One week in the Italian lakes: What to do, Where to go, What to see

One week in the Italian lakes: What to do, Where to go, What to see

Whether you’re a new visitor or a lake aficionado, there’s something about the majesty of the Italian lakes which will take your breath away. They’re one of our ‘must-visit’ areas of Italy – and with good reason; they’re packed with plenty to do. Whether you’re travelling as a family group, a couple or with friends – we take a look at what to do, where to go and what to see in Lake Como, Lake Maggiore and Lake Garda.

Lake Como

Along with Garda, Lake Como is one of the best-known lakes in Europe. The stunning mountain backdrop and clear waters make it picture postcard material. During the summer months it can get very, very busy but don’t let that put you off – there are enough hidden gems to make it a worthy pitstop.

A good place to base yourself is Bellagio. Numerous ferries and water taxis can take you from here to many other towns on the lake and are relatively inexpensive. Some people spend all day just cruising up and down the lake, taking in the scenery and celeb-spotting.

Also worth checking out are the towns of Lecco and Como, on the two southern prongs of the lake. Como’s medieval streets are a joy to wander around, and a it would be amiss to visit without a mandatory stop at a gelato shop. You’ll probably find a lot of guides say give Como a miss, due to being a larger town with almost a city feel, but don’t let this put you off – it’s beautiful.

A little hidden gem on Como is Nesso. A cute little village, with steep streets heading up from the lakeside, it’s easily driven straight through as you can’t see much of it from the main road. Be sure to look out for the eponymous waterfalls.

If you’re in the Como area for several nights, you have a great choice of restaurants to choose from. A solid local favourite is Ristorante Bilacus, in Bellagio. As it’s well-connected on the ferries running across the lake, so is easily accessible from other points in the area.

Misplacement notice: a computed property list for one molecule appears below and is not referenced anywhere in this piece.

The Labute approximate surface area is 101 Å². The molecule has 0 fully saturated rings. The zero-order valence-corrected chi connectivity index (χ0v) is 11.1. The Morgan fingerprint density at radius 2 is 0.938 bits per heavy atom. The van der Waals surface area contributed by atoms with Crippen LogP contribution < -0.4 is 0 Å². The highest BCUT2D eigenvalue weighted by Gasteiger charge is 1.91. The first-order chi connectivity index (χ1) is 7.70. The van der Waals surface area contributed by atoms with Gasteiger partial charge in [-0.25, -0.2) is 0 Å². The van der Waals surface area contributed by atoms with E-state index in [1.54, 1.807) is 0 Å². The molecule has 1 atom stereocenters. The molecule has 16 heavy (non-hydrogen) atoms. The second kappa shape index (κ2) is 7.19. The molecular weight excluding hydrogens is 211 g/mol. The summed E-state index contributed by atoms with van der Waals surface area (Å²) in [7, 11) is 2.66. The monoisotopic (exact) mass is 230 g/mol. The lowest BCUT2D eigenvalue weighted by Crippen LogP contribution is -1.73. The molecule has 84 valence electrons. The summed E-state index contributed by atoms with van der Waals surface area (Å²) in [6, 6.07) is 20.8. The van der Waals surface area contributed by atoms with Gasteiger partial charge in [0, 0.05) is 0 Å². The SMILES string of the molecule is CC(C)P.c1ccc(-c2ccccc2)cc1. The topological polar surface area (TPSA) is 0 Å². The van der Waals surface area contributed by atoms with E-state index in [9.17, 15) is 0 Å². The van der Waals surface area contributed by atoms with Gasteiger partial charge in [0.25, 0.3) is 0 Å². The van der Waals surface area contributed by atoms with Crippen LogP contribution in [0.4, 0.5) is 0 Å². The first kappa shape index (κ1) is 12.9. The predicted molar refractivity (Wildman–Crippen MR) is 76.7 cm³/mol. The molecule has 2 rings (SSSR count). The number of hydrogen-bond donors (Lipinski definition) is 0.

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Lake Garda

The other well known jewel in the Italian Lakes’ crown. It’s the largest of the lakes and also a lake of two halves. The northern half is surrounded by mountains, whereas the southern part is flat. Naturally, head north for the best scenery.

The jewel of Garda’s crown is Malcesine. Located on the eastern side of the lake, about half way up, it’s a charming old town with narrow, medieval streets. Within the town is Castello Scaligero, and you can climb the tower for fantastic views across the town and onto the lake. If you want to go one step better, take the cable car up to the top of Monte Baldo. Up here, your breath really will be taken away by the 360 degree vista across the lake and surrounding mountains.

Other towns worthy of a stop off are Sirmione, Limone sul Garda, Riva del Garda and Salo. A round trip of the lake is just short of 100 miles, but best split over a few days.

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Lake Maggiore

Lake Maggiore

Lake Maggiore may be less well known than the two above, but it is every bit as stunning. High on your list of Maggiore stops should be the Borromean islands – three islands bought by the Borromeo family and turned into baroque masterpieces with ornate gardens. The islands also afford stunning views across the lake and surrounding mountains.

After that, head to Stresa. Maggiore’s main town, Stresa has many restaurants, galleries and hotels all overlooking the lake and surrounding mountains. In the summer there are numerous musical events and the town has a vibrant cultural scene year round.

Another beautiful castle is the Rocca di Angera, in the village of Angera. The town itself is fairly small but, being lakeside, has more fantastic views. Its incredible how different they are depending on where you are on the lake.

Lake Maggiore actually falls into both Switzerland and Italy. Across the border in Switzerland are the Swiss towns of Locarno and Ascona. You can quite easily enjoy a day out here, on the northern shores of Maggiore.

And, don’t miss the opportunity to also head across to Lugano on neighbouring Lago di Lugano; unsurprisingly, it still has a very Italian feel.

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